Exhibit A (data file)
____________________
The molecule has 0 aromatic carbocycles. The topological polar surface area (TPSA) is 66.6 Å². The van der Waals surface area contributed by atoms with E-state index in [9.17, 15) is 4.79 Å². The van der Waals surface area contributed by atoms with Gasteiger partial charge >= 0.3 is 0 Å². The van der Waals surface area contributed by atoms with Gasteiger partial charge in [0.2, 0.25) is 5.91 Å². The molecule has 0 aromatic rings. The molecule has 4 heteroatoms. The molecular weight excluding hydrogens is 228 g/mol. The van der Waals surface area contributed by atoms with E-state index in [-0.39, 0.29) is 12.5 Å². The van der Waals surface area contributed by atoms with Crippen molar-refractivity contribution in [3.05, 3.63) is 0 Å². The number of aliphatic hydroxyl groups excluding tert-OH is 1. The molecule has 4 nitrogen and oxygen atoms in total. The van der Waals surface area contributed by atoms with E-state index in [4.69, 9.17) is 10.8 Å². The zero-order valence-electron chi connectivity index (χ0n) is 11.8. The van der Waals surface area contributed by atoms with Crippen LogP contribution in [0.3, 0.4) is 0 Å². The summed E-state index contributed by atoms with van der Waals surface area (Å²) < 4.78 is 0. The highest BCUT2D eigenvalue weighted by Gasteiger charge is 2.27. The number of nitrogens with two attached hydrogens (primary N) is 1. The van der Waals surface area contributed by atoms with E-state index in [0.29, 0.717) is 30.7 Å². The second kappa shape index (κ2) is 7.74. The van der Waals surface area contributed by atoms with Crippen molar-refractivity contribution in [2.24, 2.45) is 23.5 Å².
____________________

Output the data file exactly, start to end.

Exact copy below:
The molecule has 0 aromatic carbocycles. The topological polar surface area (TPSA) is 66.6 Å². The van der Waals surface area contributed by atoms with E-state index in [9.17, 15) is 4.79 Å². The van der Waals surface area contributed by atoms with Gasteiger partial charge >= 0.3 is 0 Å². The van der Waals surface area contributed by atoms with Gasteiger partial charge in [0.2, 0.25) is 5.91 Å². The molecule has 0 aromatic rings. The molecule has 4 heteroatoms. The molecular weight excluding hydrogens is 228 g/mol. The van der Waals surface area contributed by atoms with E-state index in [-0.39, 0.29) is 12.5 Å². The van der Waals surface area contributed by atoms with Crippen molar-refractivity contribution in [3.05, 3.63) is 0 Å². The number of aliphatic hydroxyl groups excluding tert-OH is 1. The molecule has 4 nitrogen and oxygen atoms in total. The van der Waals surface area contributed by atoms with E-state index in [4.69, 9.17) is 10.8 Å². The zero-order valence-electron chi connectivity index (χ0n) is 11.8. The van der Waals surface area contributed by atoms with Crippen LogP contribution in [0.3, 0.4) is 0 Å². The summed E-state index contributed by atoms with van der Waals surface area (Å²) < 4.78 is 0. The highest BCUT2D eigenvalue weighted by Gasteiger charge is 2.27. The number of nitrogens with two attached hydrogens (primary N) is 1. The van der Waals surface area contributed by atoms with E-state index in [0.29, 0.717) is 30.7 Å². The second kappa shape index (κ2) is 7.74. The van der Waals surface area contributed by atoms with Crippen molar-refractivity contribution in [2.24, 2.45) is 23.5 Å².